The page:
Monday, December 3, 2018

Catching Up, Again


Well, I've been away for quite some time, that's for sure.  I use this blog as a diary of sorts to keep track of what we have (and have not) accomplished.  Keeping track of our activities has helped us to settle arguments and our idle curiosity, "When did we plant those trees?  When did we build the gazebo?  When did I get so fat?  Wow, really? I didn't think it was that long ago!"  Yup, see, it helps.  Sometimes, but the weight thing?  Not so much....

 Anyway, I had to look back at my last post in late September to see where I left off after the culvert was replaced.  (Wow, once again, was it really that long ago?)

Back in October, we had a lot of rainy days, which, although harvest time was bad for the farmers, made up for the lack of moisture we'd had all summer long.  

I was hoping for at least a taste of October's bright blue weather, and for three or four glorious days I finally did get my wish.  Our Korean maple,  'Acer pseudosieboldianum' put on a stunning display for two days before it began to rain again.

Consulting the blog, I see we bought this tree in 2006.  The Korean maple is as close to a Japanese maple as we can get here in our Zone 4-5 climate.  This summer, I spotted little seedlings scattered all over the garden, and they also colored up beautifully this fall, so I'll be transplanting them next spring and we'll see what they turn out to be.

  We do have two other specialty maples in the garden,
Acer pseudosieboldianum × palmatum 'Hasselkus' also known as 'Northern Glow', seen below.  They are also dependably brilliant in the fall and very graceful in form.  It will be interesting to see what the seedlings grow up to be. 

We decided to reinstall the tree grates on the driveway entrance in October.  Carl had built frames for the grates in the spring, and they were lying out back by the windmill for a few months.
 Carl hooked up a chain and hauled them back to the driveway.
 After a few days of digging holes and leveling the frames, we were ready to get the grates up from out back, too.
Carl was working a lot of overtime this fall, so it was always nearing dark before we got much done after work.

Cold weather arrived earlier than usual; 2018 was a crazy weather year.  Record blizzard in mid-April, in less than two weeks, we were sweltering in the nineties and all summer long, it was hot, dry and did I mention, mosquitoes when it finally did begin to rain?  Swarms of them!  We were glad to see it freeze.

 The Quarry pond finally did reach a nice water level for the winter which was a relief.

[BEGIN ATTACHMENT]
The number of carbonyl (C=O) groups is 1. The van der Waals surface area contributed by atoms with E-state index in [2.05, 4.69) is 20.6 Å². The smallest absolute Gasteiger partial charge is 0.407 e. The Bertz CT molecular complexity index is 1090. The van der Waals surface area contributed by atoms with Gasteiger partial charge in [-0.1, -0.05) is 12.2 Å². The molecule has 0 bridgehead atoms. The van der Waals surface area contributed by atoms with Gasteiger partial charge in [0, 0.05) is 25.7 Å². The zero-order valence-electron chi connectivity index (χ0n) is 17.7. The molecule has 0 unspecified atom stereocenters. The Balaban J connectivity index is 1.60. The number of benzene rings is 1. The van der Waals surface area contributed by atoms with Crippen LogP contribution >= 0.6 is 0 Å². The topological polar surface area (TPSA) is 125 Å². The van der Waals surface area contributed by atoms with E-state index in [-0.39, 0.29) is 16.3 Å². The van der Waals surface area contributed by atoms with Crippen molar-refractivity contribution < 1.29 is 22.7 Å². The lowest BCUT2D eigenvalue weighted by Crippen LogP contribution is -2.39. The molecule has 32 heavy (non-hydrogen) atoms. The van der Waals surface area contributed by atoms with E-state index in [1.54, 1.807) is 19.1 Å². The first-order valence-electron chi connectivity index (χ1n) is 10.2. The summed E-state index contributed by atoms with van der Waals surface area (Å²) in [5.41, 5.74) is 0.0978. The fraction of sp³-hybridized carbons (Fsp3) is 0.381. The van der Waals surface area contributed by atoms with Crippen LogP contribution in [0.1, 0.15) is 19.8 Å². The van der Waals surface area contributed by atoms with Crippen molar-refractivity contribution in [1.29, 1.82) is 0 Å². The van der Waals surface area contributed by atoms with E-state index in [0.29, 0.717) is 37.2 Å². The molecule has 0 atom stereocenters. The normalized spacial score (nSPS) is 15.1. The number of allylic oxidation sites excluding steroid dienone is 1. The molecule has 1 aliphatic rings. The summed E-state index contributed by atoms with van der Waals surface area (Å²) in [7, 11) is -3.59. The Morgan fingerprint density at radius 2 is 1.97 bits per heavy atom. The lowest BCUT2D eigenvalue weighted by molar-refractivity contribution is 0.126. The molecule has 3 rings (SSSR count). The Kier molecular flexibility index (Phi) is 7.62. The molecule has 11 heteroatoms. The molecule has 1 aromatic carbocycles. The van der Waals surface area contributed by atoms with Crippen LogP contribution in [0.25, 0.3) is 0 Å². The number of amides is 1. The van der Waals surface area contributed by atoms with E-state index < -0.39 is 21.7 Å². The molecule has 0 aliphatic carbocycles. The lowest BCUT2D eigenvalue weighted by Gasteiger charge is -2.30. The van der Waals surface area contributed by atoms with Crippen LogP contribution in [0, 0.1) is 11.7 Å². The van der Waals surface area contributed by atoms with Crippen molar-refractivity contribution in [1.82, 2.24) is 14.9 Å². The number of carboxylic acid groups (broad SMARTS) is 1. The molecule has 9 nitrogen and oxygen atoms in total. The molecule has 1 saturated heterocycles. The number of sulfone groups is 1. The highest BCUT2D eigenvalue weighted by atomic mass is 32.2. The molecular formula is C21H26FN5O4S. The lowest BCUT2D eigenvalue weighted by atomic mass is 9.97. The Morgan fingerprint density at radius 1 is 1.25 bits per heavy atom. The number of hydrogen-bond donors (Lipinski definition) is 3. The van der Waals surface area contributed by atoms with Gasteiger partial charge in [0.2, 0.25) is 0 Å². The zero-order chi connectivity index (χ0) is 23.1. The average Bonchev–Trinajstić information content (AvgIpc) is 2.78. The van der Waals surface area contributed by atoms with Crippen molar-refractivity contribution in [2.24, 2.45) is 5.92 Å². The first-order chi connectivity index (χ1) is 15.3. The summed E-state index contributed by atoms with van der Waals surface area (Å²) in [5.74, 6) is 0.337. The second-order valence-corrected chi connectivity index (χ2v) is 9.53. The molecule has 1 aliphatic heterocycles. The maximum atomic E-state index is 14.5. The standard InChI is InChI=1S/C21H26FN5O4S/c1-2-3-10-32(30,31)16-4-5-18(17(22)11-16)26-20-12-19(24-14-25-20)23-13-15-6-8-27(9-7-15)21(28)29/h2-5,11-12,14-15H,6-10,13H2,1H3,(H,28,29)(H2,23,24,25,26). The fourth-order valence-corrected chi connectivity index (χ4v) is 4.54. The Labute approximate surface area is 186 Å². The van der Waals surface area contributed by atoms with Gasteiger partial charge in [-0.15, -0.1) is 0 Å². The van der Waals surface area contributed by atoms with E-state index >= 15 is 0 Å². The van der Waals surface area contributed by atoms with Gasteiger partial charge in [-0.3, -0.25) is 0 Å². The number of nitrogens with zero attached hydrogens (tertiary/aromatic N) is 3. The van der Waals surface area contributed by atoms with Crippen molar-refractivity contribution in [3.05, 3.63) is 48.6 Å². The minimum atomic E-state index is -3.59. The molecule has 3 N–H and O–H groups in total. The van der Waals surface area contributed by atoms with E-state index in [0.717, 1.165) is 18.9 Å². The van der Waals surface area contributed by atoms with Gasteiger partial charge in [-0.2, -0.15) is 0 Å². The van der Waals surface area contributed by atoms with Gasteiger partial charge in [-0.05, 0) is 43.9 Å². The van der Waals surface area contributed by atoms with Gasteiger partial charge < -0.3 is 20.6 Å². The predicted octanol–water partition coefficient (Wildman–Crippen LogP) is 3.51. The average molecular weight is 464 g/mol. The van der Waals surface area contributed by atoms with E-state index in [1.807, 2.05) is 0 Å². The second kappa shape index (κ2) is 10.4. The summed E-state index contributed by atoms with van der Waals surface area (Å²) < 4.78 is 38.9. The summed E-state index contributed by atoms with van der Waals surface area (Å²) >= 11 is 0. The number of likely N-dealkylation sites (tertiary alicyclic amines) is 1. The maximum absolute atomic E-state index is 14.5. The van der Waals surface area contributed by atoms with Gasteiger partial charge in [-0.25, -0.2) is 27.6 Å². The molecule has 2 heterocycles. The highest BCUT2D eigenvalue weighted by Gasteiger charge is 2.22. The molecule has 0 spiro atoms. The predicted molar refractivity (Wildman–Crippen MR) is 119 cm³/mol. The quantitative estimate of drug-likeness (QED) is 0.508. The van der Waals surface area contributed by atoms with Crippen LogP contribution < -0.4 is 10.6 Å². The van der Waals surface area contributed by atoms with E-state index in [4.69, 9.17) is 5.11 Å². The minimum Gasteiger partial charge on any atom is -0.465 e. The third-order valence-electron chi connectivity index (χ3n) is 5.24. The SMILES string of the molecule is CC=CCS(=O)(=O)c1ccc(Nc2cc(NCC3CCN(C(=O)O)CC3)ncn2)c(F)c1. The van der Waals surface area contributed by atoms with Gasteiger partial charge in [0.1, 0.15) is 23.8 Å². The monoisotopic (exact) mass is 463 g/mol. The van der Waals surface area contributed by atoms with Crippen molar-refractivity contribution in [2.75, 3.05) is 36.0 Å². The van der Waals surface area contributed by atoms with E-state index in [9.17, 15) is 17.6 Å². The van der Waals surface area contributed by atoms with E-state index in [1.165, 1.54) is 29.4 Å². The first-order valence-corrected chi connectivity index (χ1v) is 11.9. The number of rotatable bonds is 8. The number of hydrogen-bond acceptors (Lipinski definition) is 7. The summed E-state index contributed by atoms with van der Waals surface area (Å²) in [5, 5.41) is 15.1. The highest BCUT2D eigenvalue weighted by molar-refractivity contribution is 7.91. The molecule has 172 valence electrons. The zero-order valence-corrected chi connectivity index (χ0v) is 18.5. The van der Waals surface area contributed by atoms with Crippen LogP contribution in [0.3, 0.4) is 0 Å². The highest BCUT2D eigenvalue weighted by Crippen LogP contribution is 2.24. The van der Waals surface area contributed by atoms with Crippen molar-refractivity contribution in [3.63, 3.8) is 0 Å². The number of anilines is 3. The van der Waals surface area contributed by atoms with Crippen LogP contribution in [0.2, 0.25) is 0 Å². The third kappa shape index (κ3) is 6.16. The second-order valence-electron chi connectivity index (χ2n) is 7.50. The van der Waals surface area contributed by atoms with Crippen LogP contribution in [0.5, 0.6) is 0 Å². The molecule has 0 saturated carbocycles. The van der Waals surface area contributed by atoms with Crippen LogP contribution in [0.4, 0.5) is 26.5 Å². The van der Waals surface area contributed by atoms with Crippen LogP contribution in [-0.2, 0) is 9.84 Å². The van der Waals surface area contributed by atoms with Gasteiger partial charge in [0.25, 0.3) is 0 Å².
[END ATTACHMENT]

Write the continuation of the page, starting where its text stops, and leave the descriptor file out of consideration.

Tamarack turning color for fall

Whenever Carl was home before dark (and it wasn't raining) we worked on the tree grate project.

We replanted all the hostas on the ditch slopes and some tiny shrubs to make it look a little less bleak.  We also rebuilt the tufa pillar.

 Before we knew it, Halloween was upon us. The prettiest little butterfly visited us for Halloween and also Great Grandpa and Grandma at the assisted living facility.

Carl, Audrey, Joel and Grandpa Don

Granddaughter Audrey  2 1/2 years old

Audrey and Grandpa Carl and Great Grandma Rosemary

 Speaking of time passing, our little Audrey is growing up so very fast.  Is it possible we're growing older at the same rate?  !

Suddenly, we were in November and there was still so much to be done.  We made a half-hearted attempt to dismantle Thing One and place it elsewhere, but ran out of good weather and time again.  

So now we have a bunch more half-done stuff facing us next spring, and of course, early (too early!) in June is the American Hosta Society Convention.  Oh boy.

In our defense, there's always appointments and dealing with his parent's affairs to tend to, plus overtime and most of all, the weather and short, short days.  (And yes, we are idiots who bit off more than we can chew.)

'Acer Triflorum'  Three-flowered maple

The rest of November was a blur, we had some fairly nice days during deer hunting, but being outside during hunting season is a bit risky with all the woods around, plus it rained on and off then, too. 

Larch in November

On November 3, while we were moving some rocks, a pair of dragonflies suddenly zoomed in and warmed themselves on the rock faces as it was a very cold day.

That was the last day of rock moving, coincidentally.  We just ran out of time.  It was certainly strange to see dragonflies so late in the season.

November 9 was our first snowfall, though this one didn't last too long.

While Carl was at work, I scurried around cutting back grasses, hauling out hosta leaves, wrapping trees for winter, putting statuary away.  And no, I didn't get everything done, either.

In the meantime, Abby and Joel's new house has been under construction which is exciting, too.  

Joel up in the rafters in October

They are hoping to be moved in before Christmas and it's all hands on deck with the construction crews.   

Thanksgiving came and went with a small meal here on the Friday after.  David accepted a new job and is currently in Italy as of mid-November for training.  He is expected home before Christmas, and we'll be happy to see him.

More snow fell this past weekend; I went out and did some very minimal Christmas decorating in the sloppy rain/snow that was falling and have decided it's good enough.  I'll thank myself later when I don't have to take it all back down again in January, right?